Thank you for the great commentary on collaboration and the criticism it receives (HCN, 8/28/00: Squishy-soft processes - hard results). As someone who has participated in several of these processes on behalf of ranchers and farmers, I've been told that collaborators are those that helped the Nazis in World War II France and that collaboration represents a lack of leadership. In each case, the discussions receiving such criticism resulted in solutions that were locally grown and ultimately successful.
I believe that the process requires a new (and more powerful) form of leadership as well as a faith in a "third alternative' - one that goes beyond the either-or decisions inherent in traditional, position-based negotiations. This third (or fourth or fifth) alternative is, in my experience, a synergistic solution that accomplishes far more than what any individual party may have originally proposed.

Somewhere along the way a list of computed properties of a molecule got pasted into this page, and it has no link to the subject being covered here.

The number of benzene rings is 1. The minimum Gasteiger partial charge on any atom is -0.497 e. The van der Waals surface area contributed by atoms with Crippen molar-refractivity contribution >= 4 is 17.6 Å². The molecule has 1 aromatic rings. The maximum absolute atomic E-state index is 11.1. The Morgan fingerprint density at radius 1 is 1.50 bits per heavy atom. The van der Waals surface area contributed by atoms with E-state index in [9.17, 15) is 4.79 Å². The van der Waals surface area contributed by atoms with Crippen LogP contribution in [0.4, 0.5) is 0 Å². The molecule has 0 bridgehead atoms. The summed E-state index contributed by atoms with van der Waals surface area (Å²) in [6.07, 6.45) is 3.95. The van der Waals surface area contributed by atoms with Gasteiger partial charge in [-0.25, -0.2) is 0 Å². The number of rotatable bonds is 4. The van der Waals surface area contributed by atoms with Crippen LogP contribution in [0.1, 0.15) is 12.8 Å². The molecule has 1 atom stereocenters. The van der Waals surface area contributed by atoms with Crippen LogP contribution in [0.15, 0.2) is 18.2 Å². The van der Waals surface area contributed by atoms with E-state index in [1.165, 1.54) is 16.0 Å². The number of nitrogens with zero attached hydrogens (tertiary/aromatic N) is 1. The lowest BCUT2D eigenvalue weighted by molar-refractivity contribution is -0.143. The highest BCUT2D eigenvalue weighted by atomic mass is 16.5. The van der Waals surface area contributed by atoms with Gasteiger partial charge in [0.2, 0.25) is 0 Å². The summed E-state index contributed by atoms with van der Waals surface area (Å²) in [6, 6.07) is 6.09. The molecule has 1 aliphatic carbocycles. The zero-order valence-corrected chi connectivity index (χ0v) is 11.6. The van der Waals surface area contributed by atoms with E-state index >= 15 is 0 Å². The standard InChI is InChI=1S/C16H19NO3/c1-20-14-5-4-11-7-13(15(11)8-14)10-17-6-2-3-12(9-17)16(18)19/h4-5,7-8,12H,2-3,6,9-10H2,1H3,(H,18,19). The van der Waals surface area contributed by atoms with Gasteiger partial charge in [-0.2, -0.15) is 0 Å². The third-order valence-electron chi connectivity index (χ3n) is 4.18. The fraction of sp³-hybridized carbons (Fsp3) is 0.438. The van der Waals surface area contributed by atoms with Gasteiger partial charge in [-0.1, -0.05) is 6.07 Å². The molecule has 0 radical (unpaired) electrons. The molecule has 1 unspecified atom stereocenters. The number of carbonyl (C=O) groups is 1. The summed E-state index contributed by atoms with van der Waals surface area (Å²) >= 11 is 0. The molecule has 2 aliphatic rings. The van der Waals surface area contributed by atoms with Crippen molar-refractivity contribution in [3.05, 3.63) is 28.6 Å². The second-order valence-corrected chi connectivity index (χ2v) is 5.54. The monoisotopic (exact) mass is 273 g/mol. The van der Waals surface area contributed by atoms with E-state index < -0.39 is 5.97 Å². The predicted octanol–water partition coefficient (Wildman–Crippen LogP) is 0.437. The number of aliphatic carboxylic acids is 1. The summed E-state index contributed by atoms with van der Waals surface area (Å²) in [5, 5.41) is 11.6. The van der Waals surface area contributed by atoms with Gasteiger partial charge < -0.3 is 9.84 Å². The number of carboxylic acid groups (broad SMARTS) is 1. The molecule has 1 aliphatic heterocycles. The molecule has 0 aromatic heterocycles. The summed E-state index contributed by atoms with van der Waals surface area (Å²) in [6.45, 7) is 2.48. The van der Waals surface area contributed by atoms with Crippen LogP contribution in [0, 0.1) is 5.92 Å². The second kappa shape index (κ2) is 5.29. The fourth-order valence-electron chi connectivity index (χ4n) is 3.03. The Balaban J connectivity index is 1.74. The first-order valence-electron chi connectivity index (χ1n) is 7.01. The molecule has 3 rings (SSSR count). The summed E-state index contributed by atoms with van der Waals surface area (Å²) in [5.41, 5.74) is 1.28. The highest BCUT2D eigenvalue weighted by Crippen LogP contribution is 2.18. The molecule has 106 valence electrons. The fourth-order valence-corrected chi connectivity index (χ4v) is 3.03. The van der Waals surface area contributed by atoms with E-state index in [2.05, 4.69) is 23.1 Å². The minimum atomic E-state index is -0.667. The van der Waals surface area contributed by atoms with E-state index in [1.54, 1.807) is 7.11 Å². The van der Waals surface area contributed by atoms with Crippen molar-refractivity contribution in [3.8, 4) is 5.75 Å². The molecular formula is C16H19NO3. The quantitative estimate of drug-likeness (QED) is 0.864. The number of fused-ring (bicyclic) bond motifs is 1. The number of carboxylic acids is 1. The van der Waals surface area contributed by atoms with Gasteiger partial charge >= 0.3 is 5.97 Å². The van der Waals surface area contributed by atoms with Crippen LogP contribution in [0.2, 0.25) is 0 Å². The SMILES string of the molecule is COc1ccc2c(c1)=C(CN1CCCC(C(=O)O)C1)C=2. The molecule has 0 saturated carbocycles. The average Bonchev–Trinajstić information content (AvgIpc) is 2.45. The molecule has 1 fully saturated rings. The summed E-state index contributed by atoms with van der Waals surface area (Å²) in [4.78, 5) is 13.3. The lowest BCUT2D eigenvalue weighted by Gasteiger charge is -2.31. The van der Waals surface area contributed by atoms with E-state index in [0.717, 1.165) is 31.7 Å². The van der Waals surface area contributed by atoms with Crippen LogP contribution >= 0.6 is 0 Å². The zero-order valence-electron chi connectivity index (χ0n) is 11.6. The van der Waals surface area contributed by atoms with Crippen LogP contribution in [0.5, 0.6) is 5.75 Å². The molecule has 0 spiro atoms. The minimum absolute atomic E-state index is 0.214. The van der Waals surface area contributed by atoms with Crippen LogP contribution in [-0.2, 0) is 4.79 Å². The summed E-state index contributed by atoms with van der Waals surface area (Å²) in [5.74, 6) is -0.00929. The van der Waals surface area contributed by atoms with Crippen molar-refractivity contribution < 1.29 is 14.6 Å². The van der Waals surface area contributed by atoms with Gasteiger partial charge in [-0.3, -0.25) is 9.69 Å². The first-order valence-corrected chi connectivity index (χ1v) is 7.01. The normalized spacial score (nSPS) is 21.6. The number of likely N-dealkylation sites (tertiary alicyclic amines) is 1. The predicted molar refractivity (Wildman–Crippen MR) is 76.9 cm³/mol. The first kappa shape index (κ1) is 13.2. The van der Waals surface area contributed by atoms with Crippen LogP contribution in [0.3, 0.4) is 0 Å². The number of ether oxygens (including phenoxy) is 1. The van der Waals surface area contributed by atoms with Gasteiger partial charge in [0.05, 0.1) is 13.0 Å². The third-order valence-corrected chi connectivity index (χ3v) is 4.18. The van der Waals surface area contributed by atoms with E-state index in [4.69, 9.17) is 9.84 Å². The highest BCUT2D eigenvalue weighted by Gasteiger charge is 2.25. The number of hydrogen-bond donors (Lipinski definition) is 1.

I was also interested in Michael McCloskey's comment that collaborative processes are "a grievous wound to the practice of democracy." One of the foremost challenges that we face in the West is the need to balance the long-term stewardship of our natural resources with a political system that shifts emphasis every four or eight years. Contrary to Mr. McCloskey's perspective, I believe that the collaboration is exactly what the creators of our system of government had in mind. Collaboration allows communities - of people and interests - to creatively solve our most pressing resource-management issues. By embracing local experience, knowledge and viewpoints, these efforts create more lasting solutions than litigation or legislation.
- dan bosch on Suckers for gold
- Tom Darnell on Will public-lands ranchers pay more for grazing?
- Alan Stevens on Private property blocks access to public lands
- Linda VanFossan on California has one year of water left: Hype or reality?
- Joseph Yannuzzi on Sportsmen’s bill aims to open inaccessible public lands